Please could someone help me understand why the presence of a scalar function is changing the estimate of a preceding index scan?
I'm using a copy of the StackOverflow2013 database. SQL Server 2019 (Compatability Mode 100)
To demonstrate the problem, I've created a simple function, which checks if User.DisplayName has an 's' in it:
CREATE FUNCTION dbo.IsUserS (@DisplayName nvarchar(80)) RETURNS bit AS BEGIN RETURN CHARINDEX('S', @DisplayName) END
Here's the query that uses the function:
SELECT U.ID, U.[DisplayName], U.[Reputation] FROM [dbo].[Users] AS [U] WHERE [U].[CreationDate] > '20100101' AND [U].[Reputation] > 100 AND dbo.[IsUserS](u.[DisplayName]) = 1
I'm comparing the plan for this query to the exact same query, but without the function call. Here are the plans:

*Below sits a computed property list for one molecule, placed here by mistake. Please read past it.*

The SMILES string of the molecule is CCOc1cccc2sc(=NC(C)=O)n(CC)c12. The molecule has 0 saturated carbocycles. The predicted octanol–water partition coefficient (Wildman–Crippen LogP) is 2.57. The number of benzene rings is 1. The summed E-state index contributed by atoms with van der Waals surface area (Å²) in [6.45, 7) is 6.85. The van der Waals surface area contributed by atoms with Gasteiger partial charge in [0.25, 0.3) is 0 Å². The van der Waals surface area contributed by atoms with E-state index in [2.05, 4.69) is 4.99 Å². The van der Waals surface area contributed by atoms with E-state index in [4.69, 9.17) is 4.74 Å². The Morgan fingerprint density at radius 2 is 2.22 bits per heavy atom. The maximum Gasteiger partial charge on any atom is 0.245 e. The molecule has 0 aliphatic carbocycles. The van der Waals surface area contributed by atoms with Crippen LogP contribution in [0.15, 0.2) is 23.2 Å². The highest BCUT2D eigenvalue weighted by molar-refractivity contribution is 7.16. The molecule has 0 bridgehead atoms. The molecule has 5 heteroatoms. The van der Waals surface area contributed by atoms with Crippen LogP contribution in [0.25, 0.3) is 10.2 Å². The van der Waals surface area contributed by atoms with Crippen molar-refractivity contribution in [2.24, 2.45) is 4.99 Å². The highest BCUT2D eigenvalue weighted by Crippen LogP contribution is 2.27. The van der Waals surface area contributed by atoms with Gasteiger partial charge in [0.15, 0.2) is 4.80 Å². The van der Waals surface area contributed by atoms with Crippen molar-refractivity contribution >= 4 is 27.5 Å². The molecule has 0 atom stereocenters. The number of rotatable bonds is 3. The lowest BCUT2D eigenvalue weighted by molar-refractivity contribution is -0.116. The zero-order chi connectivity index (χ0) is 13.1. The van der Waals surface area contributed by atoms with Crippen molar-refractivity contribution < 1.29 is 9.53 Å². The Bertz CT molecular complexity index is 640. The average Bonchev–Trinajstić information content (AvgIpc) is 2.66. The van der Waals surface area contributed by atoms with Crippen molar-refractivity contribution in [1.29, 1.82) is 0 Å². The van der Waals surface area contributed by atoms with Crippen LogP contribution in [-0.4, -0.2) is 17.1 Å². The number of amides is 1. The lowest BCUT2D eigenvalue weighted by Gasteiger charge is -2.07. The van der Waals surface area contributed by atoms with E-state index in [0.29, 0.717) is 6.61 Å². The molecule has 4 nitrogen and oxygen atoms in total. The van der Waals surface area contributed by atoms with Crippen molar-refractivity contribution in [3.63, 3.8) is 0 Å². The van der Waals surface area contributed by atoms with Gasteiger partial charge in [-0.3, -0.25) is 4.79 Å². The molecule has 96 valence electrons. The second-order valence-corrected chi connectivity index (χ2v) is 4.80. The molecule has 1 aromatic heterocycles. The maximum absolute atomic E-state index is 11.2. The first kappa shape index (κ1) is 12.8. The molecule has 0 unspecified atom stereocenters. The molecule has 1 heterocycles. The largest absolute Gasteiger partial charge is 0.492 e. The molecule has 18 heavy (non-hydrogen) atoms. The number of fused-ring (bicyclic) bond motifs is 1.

In both plans, we start with a clustered index scan. For the bottom plan (the one without the filter), the estimate vs actual values for the Scan operator are close. For the plan with the filter, the estimate is way off (36% of the actual number rows).
My question is, why does the presence of the UDF alter the estimate for the preceding index scan?
Note that I'm running in Compat' mode 100. If I flip to 150, the estimate vs actual is actually worse, unless I turn on the legacy cardinality estimator on (in which case, it is the same as 100, so still bad).